Gaetz defends Ukraine call: Trump acted on 'sincere' concerns of corruption

Gaetz defends Ukraine call: Trump acted on 'sincere' concerns of corruption
© Aaron Schwartz

Rep. Matt GaetzMatthew (Matt) GaetzGaetz in Twitter battle with Florida House Republican Apple under pressure to unlock Pensacola shooter's phones Conservatives slam Warren's call to put transgender women in women's prisons MORE (R-Fla.) on Sunday said President TrumpDonald John TrumpLev Parnas implicates Rick Perry, says Giuliani had him pressure Ukraine to announce Biden probe Saudi Arabia paid 0 million for cost of US troops in area Parnas claims ex-Trump attorney visited him in jail, asked him to sacrifice himself for president MORE was acting on "sincere" concerns of corruption during his July 25 phone call with Ukraine.

He also said on ABC's "This Week" that having White House officials testify in the impeachment inquiry would benefit Trump but could set a dangerous precedent.

The Republican member of the House Judiciary Committee told ABC's George Stephanopoulos that he believed Trump acted on his long-held skepticism about foreign aid and worries about corruption in Ukraine as well as about the connection between former Vice President Joe BidenJoe BidenLev Parnas implicates Rick Perry, says Giuliani had him pressure Ukraine to announce Biden probe Ex-Obama official on Sanders-Warren feud: 'I don't think it played out well for either of them' Parnas says he doesn't think that Joe Biden did anything wrong regarding Ukraine MORE's son and the Ukrainian energy company Burisma.

"I think the president was acting on a sincere, longly held view and skepticism of foreign aid," he said. "I think he was acting on concern about Ukraine being the third-most corrupt country in the world."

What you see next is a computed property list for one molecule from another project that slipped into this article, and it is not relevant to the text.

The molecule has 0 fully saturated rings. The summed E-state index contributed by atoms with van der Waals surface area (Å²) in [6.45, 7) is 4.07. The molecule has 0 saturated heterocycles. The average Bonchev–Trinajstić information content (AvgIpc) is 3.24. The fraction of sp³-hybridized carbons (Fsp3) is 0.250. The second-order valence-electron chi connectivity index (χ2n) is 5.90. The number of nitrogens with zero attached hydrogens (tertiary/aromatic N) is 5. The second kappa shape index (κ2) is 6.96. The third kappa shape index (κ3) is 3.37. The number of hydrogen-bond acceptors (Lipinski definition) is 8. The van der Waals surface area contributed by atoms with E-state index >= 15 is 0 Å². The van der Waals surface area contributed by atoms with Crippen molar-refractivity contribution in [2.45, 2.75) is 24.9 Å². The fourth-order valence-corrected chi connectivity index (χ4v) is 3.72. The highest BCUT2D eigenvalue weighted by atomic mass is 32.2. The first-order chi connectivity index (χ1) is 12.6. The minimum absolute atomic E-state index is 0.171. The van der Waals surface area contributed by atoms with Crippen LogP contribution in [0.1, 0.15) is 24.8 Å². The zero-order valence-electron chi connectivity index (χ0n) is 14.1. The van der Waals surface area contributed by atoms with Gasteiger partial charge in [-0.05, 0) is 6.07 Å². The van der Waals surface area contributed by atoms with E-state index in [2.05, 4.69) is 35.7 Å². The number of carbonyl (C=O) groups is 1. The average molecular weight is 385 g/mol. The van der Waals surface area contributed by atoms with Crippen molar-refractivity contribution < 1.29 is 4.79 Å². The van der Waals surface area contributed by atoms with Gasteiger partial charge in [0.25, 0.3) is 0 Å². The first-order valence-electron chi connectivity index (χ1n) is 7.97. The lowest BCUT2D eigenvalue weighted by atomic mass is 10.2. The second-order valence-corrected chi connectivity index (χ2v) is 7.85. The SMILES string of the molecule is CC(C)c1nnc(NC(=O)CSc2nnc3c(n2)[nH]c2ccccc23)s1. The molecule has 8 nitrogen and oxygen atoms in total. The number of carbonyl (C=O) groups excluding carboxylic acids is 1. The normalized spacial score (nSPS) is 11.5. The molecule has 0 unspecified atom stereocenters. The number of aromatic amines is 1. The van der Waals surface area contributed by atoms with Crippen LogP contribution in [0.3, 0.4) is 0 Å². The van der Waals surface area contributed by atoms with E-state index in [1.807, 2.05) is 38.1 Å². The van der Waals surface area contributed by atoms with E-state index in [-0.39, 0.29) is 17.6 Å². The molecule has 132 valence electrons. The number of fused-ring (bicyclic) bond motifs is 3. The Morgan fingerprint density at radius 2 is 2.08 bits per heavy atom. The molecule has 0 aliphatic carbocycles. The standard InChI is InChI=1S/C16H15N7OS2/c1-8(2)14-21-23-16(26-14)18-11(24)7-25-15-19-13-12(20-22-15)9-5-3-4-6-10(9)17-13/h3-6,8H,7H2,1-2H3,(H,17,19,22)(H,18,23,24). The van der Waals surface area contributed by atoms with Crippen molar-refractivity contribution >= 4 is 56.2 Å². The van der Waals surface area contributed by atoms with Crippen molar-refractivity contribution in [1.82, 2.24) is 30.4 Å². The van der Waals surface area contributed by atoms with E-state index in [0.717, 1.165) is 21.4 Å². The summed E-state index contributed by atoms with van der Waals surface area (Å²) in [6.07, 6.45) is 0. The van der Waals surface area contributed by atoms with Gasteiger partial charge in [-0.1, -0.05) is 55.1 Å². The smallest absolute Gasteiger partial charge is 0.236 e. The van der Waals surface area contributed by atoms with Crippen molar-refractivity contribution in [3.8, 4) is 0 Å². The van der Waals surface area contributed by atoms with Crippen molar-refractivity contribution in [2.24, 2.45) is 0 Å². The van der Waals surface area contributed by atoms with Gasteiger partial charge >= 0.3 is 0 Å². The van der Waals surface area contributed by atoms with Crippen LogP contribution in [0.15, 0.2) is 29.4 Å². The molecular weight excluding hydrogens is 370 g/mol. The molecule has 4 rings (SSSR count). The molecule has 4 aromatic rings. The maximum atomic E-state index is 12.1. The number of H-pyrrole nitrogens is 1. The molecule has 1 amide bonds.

Gaetz added that he thought having Trump’s personal lawyer Rudy GiulianiRudy GiulianiLev Parnas implicates Rick Perry, says Giuliani had him pressure Ukraine to announce Biden probe Parnas says he doesn't think that Joe Biden did anything wrong regarding Ukraine Parnas: Environment around Trump 'like a cult' MORE, acting chief of staff Mick MulvaneyJohn (Mick) Michael MulvaneyCollins says she's 'likely' to support calling witnesses for impeachment trial Schumer doesn't rule out calling Parnas to testify in impeachment trial Paul predicts no Republicans will vote to convict Trump MORE and Secretary of State Mike PompeoMichael (Mike) Richard PompeoPompeo under pressure over threats to Yovanovitch Regardless of how the Iraqis feel, the US should leave Democrats clash at debate over keeping US troops in Mideast MORE testify in the impeachment inquiry would help the president’s defense but expressed concerns about the precedent the testimony would set.  

“I think it would inure to the president's advantage to have people testify who could exculpate him, but they — we want to preserve an executive branch where there are out-of-the-box strategy sessions where people come up with crazy ideas and reject those ideas and hone them,” he said. 

The House Democrats launched an impeachment inquiry into the president after a whistleblower complained Trump asked the Ukrainian president to investigate Biden and his son days after military aid was withheld from the country.

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Republicans have maintained the president’s request reflected Trump’s goals of combating corruption and preventing U.S. funds from going to corrupt countries.

Speaker Nancy PelosiNancy PelosiOvernight Defense: GAO finds administration broke law by withholding Ukraine aid | Senate opens Trump trial | Pentagon to resume training Saudi students soon Hillicon Valley: FBI to now notify state officials of cyber breaches | Pelosi rips 'shameful' Facebook | 5G group beefs up lobby team | Spotify unveils playlists for pets Hill.TV's Saagar Enjeti on impeachment: 'CNN can see through this nonsense' MORE (D-Calif.) announced last week that the House will move forward and draft articles of impeachment.